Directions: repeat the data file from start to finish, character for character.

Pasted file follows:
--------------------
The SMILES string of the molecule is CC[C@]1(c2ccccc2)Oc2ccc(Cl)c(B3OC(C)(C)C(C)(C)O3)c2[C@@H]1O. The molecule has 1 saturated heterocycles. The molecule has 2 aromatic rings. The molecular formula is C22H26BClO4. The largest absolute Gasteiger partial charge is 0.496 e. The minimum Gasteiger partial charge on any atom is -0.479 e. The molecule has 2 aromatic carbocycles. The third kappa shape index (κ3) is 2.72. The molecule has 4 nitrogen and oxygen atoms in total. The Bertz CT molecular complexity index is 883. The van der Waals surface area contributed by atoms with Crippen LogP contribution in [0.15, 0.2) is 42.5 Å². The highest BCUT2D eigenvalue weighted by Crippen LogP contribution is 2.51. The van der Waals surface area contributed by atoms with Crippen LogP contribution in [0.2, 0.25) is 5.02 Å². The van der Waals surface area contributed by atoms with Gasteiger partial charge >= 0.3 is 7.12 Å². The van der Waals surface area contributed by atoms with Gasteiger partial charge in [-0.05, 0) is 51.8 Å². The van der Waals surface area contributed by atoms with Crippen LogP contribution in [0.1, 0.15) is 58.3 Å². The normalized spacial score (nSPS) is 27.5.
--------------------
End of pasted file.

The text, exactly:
The SMILES string of the molecule is CC[C@]1(c2ccccc2)Oc2ccc(Cl)c(B3OC(C)(C)C(C)(C)O3)c2[C@@H]1O. The molecule has 1 saturated heterocycles. The molecule has 2 aromatic rings. The molecular formula is C22H26BClO4. The largest absolute Gasteiger partial charge is 0.496 e. The minimum Gasteiger partial charge on any atom is -0.479 e. The molecule has 2 aromatic carbocycles. The third kappa shape index (κ3) is 2.72. The molecule has 4 nitrogen and oxygen atoms in total. The Bertz CT molecular complexity index is 883. The van der Waals surface area contributed by atoms with Crippen LogP contribution in [0.15, 0.2) is 42.5 Å². The highest BCUT2D eigenvalue weighted by Crippen LogP contribution is 2.51. The van der Waals surface area contributed by atoms with Crippen LogP contribution in [0.2, 0.25) is 5.02 Å². The van der Waals surface area contributed by atoms with Gasteiger partial charge >= 0.3 is 7.12 Å². The van der Waals surface area contributed by atoms with Gasteiger partial charge in [-0.05, 0) is 51.8 Å². The van der Waals surface area contributed by atoms with Crippen LogP contribution in [0.1, 0.15) is 58.3 Å². The normalized spacial score (nSPS) is 27.5.